The collapse of Bahamas-based crypto exchange FTX has sparked fresh debate in Europe about whether the bloc’s digital asset regulations are up to the job of protecting the public against similar calamities.
FTX’s spectacular implosion in November further destabilised a market that had already been left reeling after an unprecedented collapse in the summer. Several once-prominent firms went bankrupt after a 70 per cent drop in crypto token prices, injecting urgency into global policymakers’ efforts to tame an industry widely described as the “wild west” of finance.
Although FTX was based in the Bahamas, the reverberations of its collapse is shaping the debate about how best to regulate the crypto industry in Europe.
The EU already has an extensive set of rules, known as the Markets in Crypto Assets regulation, due to come into force in 2024. It has been described as the world’s most comprehensive regulatory package for crypto. Prominent names, such as Binance’s chief executive Changpeng Zhao, have said Mica could become a global standard for the industry.
However the fallout of FTX — which at one time was widely considered one of the industry’s most reputable brands — has left experts and rulemakers questioning whether Mica, which has been on the drawing board since 2018, will be up to the task of safeguarding Europe from future crypto implosions.
On Tuesday, the UK’s City minister Andrew Griffith told the Treasury select committee that Mica was a “good attempt” at regulating cryptocurrencies but that it only covered “some” of the areas the UK would capture when it publishes its own plans in the coming “weeks”. The UK’s regime would be “more agile” in how it dealt with emerging crypto issues, he added.
Chair of the European Banking Authority José Manuel Campa, whose office will be responsible for supervising “significant” tokens under Europe’s new rules, told the FT that while Mica was “the best that’s out there”, he admitted there were blind spots in the package “for sure”.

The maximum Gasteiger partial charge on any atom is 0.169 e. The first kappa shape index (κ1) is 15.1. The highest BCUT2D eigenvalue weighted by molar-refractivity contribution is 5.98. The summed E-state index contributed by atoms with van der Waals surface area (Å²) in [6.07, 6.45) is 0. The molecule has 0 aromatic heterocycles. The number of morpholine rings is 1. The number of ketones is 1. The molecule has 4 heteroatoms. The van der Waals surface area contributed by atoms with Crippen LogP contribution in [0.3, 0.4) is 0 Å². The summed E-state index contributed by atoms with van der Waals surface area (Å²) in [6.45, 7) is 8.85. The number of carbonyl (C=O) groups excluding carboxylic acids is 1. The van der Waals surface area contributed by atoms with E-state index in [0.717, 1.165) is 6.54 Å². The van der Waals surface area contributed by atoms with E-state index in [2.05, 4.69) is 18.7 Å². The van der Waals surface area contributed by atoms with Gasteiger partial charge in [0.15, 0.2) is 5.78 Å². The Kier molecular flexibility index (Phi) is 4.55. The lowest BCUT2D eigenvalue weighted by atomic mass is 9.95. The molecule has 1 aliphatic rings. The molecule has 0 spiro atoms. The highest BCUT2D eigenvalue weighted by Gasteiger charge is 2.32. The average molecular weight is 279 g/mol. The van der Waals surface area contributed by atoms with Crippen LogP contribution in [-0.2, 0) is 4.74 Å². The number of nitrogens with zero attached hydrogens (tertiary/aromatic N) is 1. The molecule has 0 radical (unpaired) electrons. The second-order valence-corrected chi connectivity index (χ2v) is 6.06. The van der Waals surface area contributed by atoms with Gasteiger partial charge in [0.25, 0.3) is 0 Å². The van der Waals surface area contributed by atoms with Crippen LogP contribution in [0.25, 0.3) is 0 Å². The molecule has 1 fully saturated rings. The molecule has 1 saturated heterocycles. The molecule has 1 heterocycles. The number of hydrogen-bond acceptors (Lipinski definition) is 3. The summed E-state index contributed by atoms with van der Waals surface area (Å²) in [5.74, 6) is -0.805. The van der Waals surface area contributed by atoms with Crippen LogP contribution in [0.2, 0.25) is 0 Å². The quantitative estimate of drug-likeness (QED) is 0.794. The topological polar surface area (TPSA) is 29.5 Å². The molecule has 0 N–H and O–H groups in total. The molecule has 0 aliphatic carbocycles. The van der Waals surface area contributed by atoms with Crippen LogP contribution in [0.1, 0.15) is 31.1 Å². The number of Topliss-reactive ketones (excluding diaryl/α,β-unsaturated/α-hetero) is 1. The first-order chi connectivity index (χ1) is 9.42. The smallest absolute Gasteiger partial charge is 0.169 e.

“We need to be clear about what’s regulated and what’s not,” said Campa, adding that EU policymakers had concerns about exchanges operating from non-EU states accessing customers in the bloc.
When asked whether they were concerned about the risks facing European consumers who might choose to interact with offshore crypto firms, one European Commission official told the FT: “If consumers decide that they want to deal with someone who is established outside the EU, and knowingly transact with those entities, well then they are on their own, there isn’t much we can do for them.”
The Financial Stability Board, which oversees global policy on crypto regulation, has said FTX’s collapse highlighted several areas for additional work, including how to deal with companies that combine a variety of different activities such as trading, lending, clearing and custody. Traditionally in financial services, these functions are kept separate. The blow-up of FTX has also increased urgency around the global crypto framework that the FSB is working on.
Meanwhile, Mica is drawing criticism from some European lawmakers. “I have serious doubts that Mica would have prevented what happened,” said Spanish MEP Ernest Urtasun during a hearing held by the European parliament’s economic and monetary affairs committee in late November.
Under Mica, crypto companies would only need authorisation from one national authority to offer services across the EU under the bloc’s “passporting” rules for financial services.
That means the consumers across Europe’s single market are potentially exposed by one weak link in the regulatory chain. FTX — which held a licence in Cyprus through a subsidiary — has only worsened these fears.
“If [the Cypriot subsidiary] even remotely behaved like its parent company, this raises major questions in relation to the quality of financial services supervision in Cyprus,” said German MEP Markus Ferber. Finnish MEP Eero Heinäluoma added the success of Mica would “mainly depend” on proper enforcement and follow-up by national authorities.
Still, Campa said there remained positive lessons to take away from FTX’s demise. Despite the catastrophic collapse of one of the industry’s biggest entities, there was little evidence to suggest the industry’s volatility presented stability risks to the broader financial system.
“It’s blown up, and there is no financial stability risk,” Campa said, adding that he now felt more confident about crypto regulation challenges than before the recent failure of several companies in the space.
“Underlying problems” such as glaring gaps in compliance were the kind of issues “so well captured” by normal regulation, he said.